The Novel: An Alternative History, 1600-1800
Winner of the Christian Gauss Award for excellence in literary scholarship from the Phi Beta Kappa Society
Having excavated the world's earliest novels in his previous book, literary historian Steven Moore explores in this sequel the remarkable flowering of the novel between the years 1600 and 1800-from Don Quixote to America's first big novel, an homage to Cervantes entitled Modern Chivalry. This is the period of such classic novels as Tom Jones, Candide, and Dangerous Liaisons, but beyond the dozen or so recognized classics there are hundreds of other interesting novels that appeared then, known only to specialists: Spanish picaresques, French heroic romances, massive Chinese novels, Japanese graphic novels, eccentric English novels, and the earliest American novels. These minor novels are not only interesting in their own right, but also provide the context needed to appreciate why the major novels were major breakthroughs. The novel experienced an explosive growth spurt during these centuries as novelists experimented with different forms and genres: epistolary novels, romances, Gothic thrillers, novels in verse, parodies, science fiction, episodic road trips, and family sagas, along with quirky, unclassifiable experiments in fiction that resemble contemporary, avant-garde works. As in his previous volume, Moore privileges the innovators and outriders, those who kept the novel novel.
In the most comprehensive history of this period ever written, Moore examines over 400 novels from around the world in a lively style that is as entertaining as it is informative. Though written for a general audience, The Novel, An Alternative History also provides the scholarly apparatus required by the serious student of the period. This sequel, like its predecessor, is a "zestfully encyclopedic, avidly opinionated, and dazzlingly fresh history of the most 'elastic' of literary forms†? (Booklist).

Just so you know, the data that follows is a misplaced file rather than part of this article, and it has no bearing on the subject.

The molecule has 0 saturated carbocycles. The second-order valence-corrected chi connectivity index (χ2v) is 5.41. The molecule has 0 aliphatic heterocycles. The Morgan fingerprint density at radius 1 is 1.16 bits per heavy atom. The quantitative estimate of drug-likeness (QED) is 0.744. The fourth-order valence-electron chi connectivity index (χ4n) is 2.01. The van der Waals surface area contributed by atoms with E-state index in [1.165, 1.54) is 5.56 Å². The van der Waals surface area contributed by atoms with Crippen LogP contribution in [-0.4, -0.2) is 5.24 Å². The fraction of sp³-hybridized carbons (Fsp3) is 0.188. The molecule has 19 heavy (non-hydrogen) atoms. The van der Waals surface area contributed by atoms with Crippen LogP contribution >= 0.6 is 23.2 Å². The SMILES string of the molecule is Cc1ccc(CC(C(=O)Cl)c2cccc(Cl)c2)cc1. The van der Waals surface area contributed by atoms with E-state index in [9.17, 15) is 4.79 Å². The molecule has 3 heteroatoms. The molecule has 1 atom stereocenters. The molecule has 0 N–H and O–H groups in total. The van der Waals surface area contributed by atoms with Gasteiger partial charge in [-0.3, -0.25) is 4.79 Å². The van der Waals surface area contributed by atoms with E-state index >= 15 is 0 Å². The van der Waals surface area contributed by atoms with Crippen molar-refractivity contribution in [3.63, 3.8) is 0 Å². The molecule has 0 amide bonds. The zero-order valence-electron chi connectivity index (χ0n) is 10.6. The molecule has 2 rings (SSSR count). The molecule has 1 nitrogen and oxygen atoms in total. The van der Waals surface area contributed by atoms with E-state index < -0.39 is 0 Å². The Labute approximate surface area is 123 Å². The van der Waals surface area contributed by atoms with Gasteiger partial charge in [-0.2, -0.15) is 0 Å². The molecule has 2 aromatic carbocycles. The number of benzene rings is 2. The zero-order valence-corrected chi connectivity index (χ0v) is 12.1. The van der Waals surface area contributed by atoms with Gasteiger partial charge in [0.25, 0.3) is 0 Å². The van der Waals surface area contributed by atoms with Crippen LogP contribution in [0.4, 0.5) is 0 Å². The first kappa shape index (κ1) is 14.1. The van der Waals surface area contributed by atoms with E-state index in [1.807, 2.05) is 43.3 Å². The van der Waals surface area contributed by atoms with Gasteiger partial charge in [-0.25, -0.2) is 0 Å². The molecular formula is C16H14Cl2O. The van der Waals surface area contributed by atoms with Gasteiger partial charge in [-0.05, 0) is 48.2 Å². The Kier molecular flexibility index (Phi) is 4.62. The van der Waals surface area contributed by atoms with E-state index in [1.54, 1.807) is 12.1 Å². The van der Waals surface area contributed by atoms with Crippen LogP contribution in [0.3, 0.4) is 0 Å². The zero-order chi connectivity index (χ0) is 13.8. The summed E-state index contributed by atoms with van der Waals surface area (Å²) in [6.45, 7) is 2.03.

What people are saying - Write a review
We haven't found any reviews in the usual places.
Other editions - View all
18th century admirable adventures andthe aristocratic asthe Astrea atthe beautiful beginning bildungsroman called Cervantes chapter characters Chinese Christian Clarissa comic Confucian conventional Crébillon critics Daoist Diderot doesn’t Don Quixote dramatizes dream earlier edition English epistolary epistolary novel fairy father female fiction Fielding’s French fromthe genre German girl Gothic novel Gulliver’s Travels heroine husband imagination inthe Lady later learned letters libertine libertine novel literary literature Marivaux marriage marry metafictional mocks modern moral named narrative narrator night novel novelists novella ofhis ofthe onthe Oroonoko Pamela passion philosophical picaresque play plot political preface Princess protagonist published readers realistic religious Richardson romance Sade Sade’s satire Satyricon scene Scudéry sentimental sexual Smollett Spanish story style takes tale tells thefirst thenovel there’s things tobe tothe translation Tristram Shandy virtue Voltaire Werther wife witha woman women writing written wrote young